Project description:<h4>Background</h4>While researchers have studied negative professional consequences of medical trainee social media use, little is known about how medical students informally use social media for education and career development. This knowledge may help future and current physicians succeed in the digital age.<h4>Objective</h4>We aimed to explore how and why medical students use Twitter for professional development.<h4>Design</h4>This was a digital ethnography.<h4>Participants</h4>Medical student "superusers" of Twitter participated in the study<h4>Approach</h4>The postings ("tweets") of 31 medical student superusers were observed for 8 months (May-December 2013), and structured field notes recorded. Through purposive sampling, individual key informant interviews were conducted to explore Twitter use and values until thematic saturation was reached (ten students). Three faculty key informant interviews were also conducted. Ego network and subnetwork analysis of student key informants was performed. Qualitative analysis included inductive coding of field notes and interviews, triangulation of data, and analytic memos in an iterative process.<h4>Key results</h4>Twitter served as a professional tool that supplemented the traditional medical school experience. Superusers approached their use of Twitter with purpose and were mindful of online professionalism as well as of being good Twitter citizens. Their tweets reflected a mix of personal and professional content. Student key informants had a high number of followers. The subnetwork of key informants was well-connected, showing evidence of a social network versus information network. Twitter provided value in two major domains: access and voice. Students gained access to information, to experts, to a variety of perspectives including patient and public perspectives, and to communities of support. They also gained a platform for advocacy, control of their digital footprint, and a sense of equalization within the medical hierarchy.<h4>Conclusions</h4>Twitter can serve as a professional tool that supplements traditional education. Students' practices and guiding principles can serve as best practices for other students as well as faculty.
Project description:Enthusiasm for using Twitter as a source of data in the social sciences extends to measuring the impact of research with Twitter data being a key component in the new altmetrics approach. In this paper, we examine tweets containing links to research articles in the field of dentistry to assess the extent to which tweeting about scientific papers signifies engagement with, attention to, or consumption of scientific literature. The main goal is to better comprehend the role Twitter plays in scholarly communication and the potential value of tweet counts as traces of broader engagement with scientific literature. In particular, the pattern of tweeting to the top ten most tweeted scientific dental articles and of tweeting by accounts is examined. The ideal that tweeting about scholarly articles represents curating and informing about state-of-the-art appears not to be realized in practice. We see much presumably human tweeting almost entirely mechanical and devoid of original thought, no evidence of conversation, tweets generated by monomania, duplicate tweeting from many accounts under centralized professional management and tweets generated by bots. Some accounts exemplify the ideal, but they represent less than 10% of tweets. Therefore, any conclusions drawn from twitter data is swamped by the mechanical nature of the bulk of tweeting behavior. In light of these results, we discuss the compatibility of Twitter with the research enterprise as well as some of the financial incentives behind these patterns.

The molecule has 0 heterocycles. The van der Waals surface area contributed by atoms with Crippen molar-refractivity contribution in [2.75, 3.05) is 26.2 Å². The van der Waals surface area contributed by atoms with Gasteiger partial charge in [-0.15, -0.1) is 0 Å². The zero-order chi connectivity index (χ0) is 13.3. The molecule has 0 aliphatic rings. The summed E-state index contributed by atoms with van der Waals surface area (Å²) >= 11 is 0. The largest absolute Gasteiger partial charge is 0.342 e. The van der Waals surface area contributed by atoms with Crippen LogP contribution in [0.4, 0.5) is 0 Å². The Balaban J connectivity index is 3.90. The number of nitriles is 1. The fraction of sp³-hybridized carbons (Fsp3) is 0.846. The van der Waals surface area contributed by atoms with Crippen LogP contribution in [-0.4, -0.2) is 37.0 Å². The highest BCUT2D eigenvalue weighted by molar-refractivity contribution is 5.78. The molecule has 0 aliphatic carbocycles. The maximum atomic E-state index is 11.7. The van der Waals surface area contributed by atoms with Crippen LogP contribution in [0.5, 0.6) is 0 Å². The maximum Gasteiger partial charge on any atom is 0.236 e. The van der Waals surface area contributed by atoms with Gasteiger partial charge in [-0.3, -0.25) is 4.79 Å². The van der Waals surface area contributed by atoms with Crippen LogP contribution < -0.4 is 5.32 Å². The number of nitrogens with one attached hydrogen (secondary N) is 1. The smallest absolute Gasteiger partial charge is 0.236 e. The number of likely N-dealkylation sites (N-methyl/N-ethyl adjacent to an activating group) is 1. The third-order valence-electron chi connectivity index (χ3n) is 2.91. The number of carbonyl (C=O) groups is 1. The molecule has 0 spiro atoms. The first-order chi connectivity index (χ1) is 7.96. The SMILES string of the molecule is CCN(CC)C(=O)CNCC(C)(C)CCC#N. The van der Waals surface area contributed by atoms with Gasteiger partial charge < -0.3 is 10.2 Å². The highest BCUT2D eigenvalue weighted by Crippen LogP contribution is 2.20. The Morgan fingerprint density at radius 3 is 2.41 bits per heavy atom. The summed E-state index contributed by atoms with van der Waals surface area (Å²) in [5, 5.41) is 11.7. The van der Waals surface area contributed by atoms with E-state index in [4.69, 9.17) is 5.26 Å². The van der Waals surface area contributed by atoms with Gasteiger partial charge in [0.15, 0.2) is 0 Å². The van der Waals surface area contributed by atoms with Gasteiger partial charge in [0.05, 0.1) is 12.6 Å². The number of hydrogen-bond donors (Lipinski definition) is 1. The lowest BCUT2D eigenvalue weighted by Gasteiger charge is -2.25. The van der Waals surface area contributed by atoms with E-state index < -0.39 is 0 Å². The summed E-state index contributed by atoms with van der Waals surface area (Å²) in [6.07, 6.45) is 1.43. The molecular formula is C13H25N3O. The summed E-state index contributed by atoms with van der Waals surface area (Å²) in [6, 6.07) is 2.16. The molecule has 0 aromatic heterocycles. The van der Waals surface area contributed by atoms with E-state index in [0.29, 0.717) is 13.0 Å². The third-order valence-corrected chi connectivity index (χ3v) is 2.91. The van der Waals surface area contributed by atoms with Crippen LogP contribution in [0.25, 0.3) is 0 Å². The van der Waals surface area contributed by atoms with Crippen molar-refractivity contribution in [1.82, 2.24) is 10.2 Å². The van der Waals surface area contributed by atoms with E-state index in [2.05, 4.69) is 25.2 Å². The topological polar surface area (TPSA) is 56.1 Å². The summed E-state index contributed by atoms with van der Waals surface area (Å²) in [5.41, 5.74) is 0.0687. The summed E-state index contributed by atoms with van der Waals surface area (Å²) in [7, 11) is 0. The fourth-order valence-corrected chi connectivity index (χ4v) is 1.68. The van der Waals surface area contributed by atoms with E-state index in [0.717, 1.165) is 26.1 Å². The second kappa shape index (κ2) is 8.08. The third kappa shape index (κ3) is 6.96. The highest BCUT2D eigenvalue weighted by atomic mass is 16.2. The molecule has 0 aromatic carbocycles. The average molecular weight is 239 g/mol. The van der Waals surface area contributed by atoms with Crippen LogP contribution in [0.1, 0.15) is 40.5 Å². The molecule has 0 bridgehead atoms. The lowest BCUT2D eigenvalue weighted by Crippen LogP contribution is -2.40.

Project description:BACKGROUND:Social media use continues to gain momentum in academic neurosurgery. To increase journal impact and broaden engagement, many scholarly publications have turned to social media to disseminate research. The Journal of Neurosurgery Publishing Group (JNSPG) established a dedicated, specialized social media team (SMT) in November 2016 to provide targeted improvement in digital outreach. OBJECTIVE:The goal of this study was to examine the impact of the JNSPG SMT as measured by increased engagement. METHODS:We analyzed various metrics, including impressions, engagements, retweets, likes, profile clicks, and URL clicks, from consecutive social media posts from the JNSPG's Twitter and Facebook platforms between February 1, 2015 and February 28, 2019. Standard descriptive statistics were utilized. RESULTS:Between February 2015 and October 2016, when a specialized SMT was created, 170 tweets (8.1 tweets/month) were posted compared to 3220 tweets (115.0 tweets/month) between November 2016 and February 2019. All metrics significantly increased, including the impressions per tweet (mean 1646.3, SD 934.9 vs mean 4605.6, SD 65,546.5; P=.01), engagements per tweet (mean 35.2, SD 40.6 vs mean 198.2, SD 1037.2; P<.001), retweets (mean 2.5, SD 2.8 vs mean 10.5, SD 15.3; P<.001), likes (mean 2.5, SD 4.0 vs mean 18.0, SD 37.9; P<.001), profile clicks (mean 1.5, SD 2.0 vs mean 5.2, SD 43.3; P<.001), and URL clicks (mean 13.1, SD 14.9 vs mean 38.3, SD 67.9; P<.001). Tweets that were posted on the weekend compared to weekdays had significantly more retweets (mean 9.2, SD 9.8 vs mean 13.4, SD 25.6; P<.001), likes (mean 15.3, SD 17.9 vs mean 23.7, SD 70.4; P=.001), and URL clicks (mean 33.4, SD 40.5 vs mean 49.5, SD 117.3; P<.001). Between November 2015 and October 2016, 49 Facebook posts (2.3 posts/month) were sent compared to 2282 posts (81.5 posts/month) sent between November 2016 and February 2019. All Facebook metrics significantly increased, including impressions (mean 5475.9, SD 5483.0 vs mean 8506.1, SD 13,113.9; P<.001), engagements (mean 119.3, SD 194.8 vs mean 283.8, SD 733.8; P<.001), and reach (mean 2266.6, SD 2388.3 vs mean 5344.1, SD 8399.2; P<.001). Weekend Facebook posts had significantly more impressions per post (mean 7967.9, SD 9901.0 vs mean 9737.8, SD 19,013.4; P=.03) and a higher total reach (mean 4975.8, SD 6309.8 vs mean 6108.2, SD 12,219.7; P=.03) than weekday posts. CONCLUSIONS:Social media has been established as a crucial tool for the propagation of neurosurgical research and education. Implementation of the JNSPG specialized SMT had a demonstrable impact on increasing the online visibility of social media content.